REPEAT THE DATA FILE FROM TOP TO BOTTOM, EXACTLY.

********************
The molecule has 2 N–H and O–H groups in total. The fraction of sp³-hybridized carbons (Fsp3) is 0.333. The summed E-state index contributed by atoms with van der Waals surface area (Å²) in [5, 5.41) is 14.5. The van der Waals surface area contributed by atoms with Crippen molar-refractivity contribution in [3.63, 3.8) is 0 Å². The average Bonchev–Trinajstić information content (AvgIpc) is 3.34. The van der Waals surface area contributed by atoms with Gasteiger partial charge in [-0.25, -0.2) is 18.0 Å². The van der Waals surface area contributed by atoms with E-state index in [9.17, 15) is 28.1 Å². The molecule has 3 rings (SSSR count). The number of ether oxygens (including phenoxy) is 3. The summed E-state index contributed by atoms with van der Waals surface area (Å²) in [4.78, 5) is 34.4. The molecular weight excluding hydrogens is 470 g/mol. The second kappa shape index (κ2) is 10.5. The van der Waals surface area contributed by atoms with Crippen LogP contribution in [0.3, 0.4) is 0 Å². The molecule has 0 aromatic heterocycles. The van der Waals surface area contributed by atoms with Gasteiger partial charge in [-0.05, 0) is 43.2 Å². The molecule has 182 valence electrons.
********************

The molecule has 2 N–H and O–H groups in total. The fraction of sp³-hybridized carbons (Fsp3) is 0.333. The summed E-state index contributed by atoms with van der Waals surface area (Å²) in [5, 5.41) is 14.5. The van der Waals surface area contributed by atoms with Crippen molar-refractivity contribution in [3.63, 3.8) is 0 Å². The average Bonchev–Trinajstić information content (AvgIpc) is 3.34. The van der Waals surface area contributed by atoms with Gasteiger partial charge in [-0.25, -0.2) is 18.0 Å². The van der Waals surface area contributed by atoms with E-state index in [9.17, 15) is 28.1 Å². The molecule has 3 rings (SSSR count). The number of ether oxygens (including phenoxy) is 3. The summed E-state index contributed by atoms with van der Waals surface area (Å²) in [4.78, 5) is 34.4. The molecular weight excluding hydrogens is 470 g/mol. The second kappa shape index (κ2) is 10.5. The van der Waals surface area contributed by atoms with Crippen LogP contribution in [0.3, 0.4) is 0 Å². The molecule has 0 aromatic heterocycles. The van der Waals surface area contributed by atoms with Gasteiger partial charge in [-0.05, 0) is 43.2 Å². The molecule has 182 valence electrons.